Legendary cricket commentator Richie Benaud announced on Wednesday he will retire next year, ending nearly half-a-century of broadcasting which made him an icon in the sport.
"I'll be doing Australian cricket next year, 2010, but I don't do any television at all anywhere else now and when I finish next year, then I'll be doing other things," Benaud, 78, told local radio.
"That'll be no more television commentary."
The former Australian captain has worked in the commentary box since retiring from Test cricket in 1964, appearing extensively on Australian and British television.
Famed for his bowl haircut, beige jackets and engaging commentary, Benaud hung up the microphone for British television following the 2005 Ashes.
He received a standing ovation by the crowd at Lord's after completing his final commentary stint there that September.
Benaud has been a broadcaster so long that many are unaware of his achievements as a cricketer.
Benaud was appointed captain of Australia in 1958, and claimed 248 wickets in 63 Tests, while hitting three centuries.
A leg-spinning all-rounder, he was the first man to complete the Test double of 2,000 runs and 200 wickets. He remains one of only 10 Australians to have scored more than 10,000 runs and taken over 500 wickets in first-class cricket.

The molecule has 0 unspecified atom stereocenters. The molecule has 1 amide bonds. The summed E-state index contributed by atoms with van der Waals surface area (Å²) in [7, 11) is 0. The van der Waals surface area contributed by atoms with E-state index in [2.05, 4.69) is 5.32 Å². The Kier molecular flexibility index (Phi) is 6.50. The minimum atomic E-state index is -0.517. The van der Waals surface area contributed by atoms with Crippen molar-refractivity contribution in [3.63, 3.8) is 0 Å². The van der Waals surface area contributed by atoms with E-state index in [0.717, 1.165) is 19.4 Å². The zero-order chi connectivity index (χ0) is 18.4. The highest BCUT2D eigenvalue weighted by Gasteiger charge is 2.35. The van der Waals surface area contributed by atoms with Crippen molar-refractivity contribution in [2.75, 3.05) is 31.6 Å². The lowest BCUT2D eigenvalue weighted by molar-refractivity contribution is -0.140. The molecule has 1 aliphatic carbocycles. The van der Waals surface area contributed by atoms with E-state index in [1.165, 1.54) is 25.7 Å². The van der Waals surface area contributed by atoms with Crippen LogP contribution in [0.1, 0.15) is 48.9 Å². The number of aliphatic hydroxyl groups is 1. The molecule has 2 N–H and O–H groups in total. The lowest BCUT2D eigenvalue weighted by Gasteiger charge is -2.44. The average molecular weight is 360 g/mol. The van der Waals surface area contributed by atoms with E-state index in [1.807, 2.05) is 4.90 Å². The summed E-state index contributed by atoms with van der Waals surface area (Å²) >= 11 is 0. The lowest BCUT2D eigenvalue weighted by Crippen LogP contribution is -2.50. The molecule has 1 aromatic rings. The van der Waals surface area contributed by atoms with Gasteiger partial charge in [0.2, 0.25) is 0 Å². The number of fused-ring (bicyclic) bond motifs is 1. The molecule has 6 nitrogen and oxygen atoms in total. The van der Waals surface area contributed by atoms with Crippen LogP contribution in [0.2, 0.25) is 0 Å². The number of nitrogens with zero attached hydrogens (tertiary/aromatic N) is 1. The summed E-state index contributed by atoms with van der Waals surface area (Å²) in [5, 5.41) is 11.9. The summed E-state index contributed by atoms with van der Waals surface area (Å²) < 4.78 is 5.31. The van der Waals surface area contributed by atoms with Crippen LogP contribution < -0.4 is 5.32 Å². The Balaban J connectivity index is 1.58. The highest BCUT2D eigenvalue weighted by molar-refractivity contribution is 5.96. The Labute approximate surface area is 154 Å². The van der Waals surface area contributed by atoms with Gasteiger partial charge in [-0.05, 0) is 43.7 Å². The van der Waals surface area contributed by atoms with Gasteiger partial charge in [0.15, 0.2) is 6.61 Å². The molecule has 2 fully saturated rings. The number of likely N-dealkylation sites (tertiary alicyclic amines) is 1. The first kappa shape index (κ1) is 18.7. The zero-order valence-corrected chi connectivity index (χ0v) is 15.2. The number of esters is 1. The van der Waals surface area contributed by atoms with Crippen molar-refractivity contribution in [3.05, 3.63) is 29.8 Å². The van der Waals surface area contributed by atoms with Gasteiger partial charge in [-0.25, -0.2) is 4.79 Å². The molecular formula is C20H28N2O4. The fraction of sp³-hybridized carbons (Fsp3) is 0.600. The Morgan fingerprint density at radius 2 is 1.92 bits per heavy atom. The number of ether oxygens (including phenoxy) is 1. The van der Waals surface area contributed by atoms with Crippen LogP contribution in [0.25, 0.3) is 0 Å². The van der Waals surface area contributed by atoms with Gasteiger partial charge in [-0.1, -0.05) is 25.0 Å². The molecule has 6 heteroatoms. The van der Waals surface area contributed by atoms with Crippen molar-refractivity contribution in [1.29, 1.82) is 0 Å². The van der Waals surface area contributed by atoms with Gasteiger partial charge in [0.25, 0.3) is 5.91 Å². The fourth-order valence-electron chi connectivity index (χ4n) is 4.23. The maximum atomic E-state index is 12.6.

But he won greatest acclaim for his bold captaincy, leading Australia to Ashes series wins in 1958-59, 1961 and 1962-63 and never losing a series as skipper.
Benaud began his broadcasting career on BBC Radio in 1960 and then moved across to BBC Television three years later. He has been working for Australia's Nine network since 1977.
Unlike the modern breed of commentator -- who step straight from the pitch to the commentary box -- Benaud learnt the ropes with the crime correspondent of a Sydney newspaper.
He became a columnist with the News of the World tabloid, Britain's biggest-selling on Sunday newspaper, and worked more than 40 years on the title.
He was also a key advisor to Nine network chief Kerry Packer when he formed his breakaway World Series Cricket organisation in the late 1970s.
"Morning everyone", "don't bother looking for that let alone chasing that" and "it's gone into the confectionery stall and out again" are just some of the phrases which made Benaud a household name for cricket boffins the world over.
Cricket biographer Gideon Haigh said Benaud was "full of baits and traps and he fielded with verve".
"Yet it was his presence, as much as anything, which summoned the best from players: cool but communicative, he impressed as one to whom no event was unexpected, no contingency unplanned for," wrote Haigh.
"The same has applied to his journalism: terse, direct and commonsensical, and his broadcasting: mellow and authoritative.
"A guru to Ian Chappell and Shane Warne among others, he is perhaps the most influential cricketer and cricket personality since the Second World War."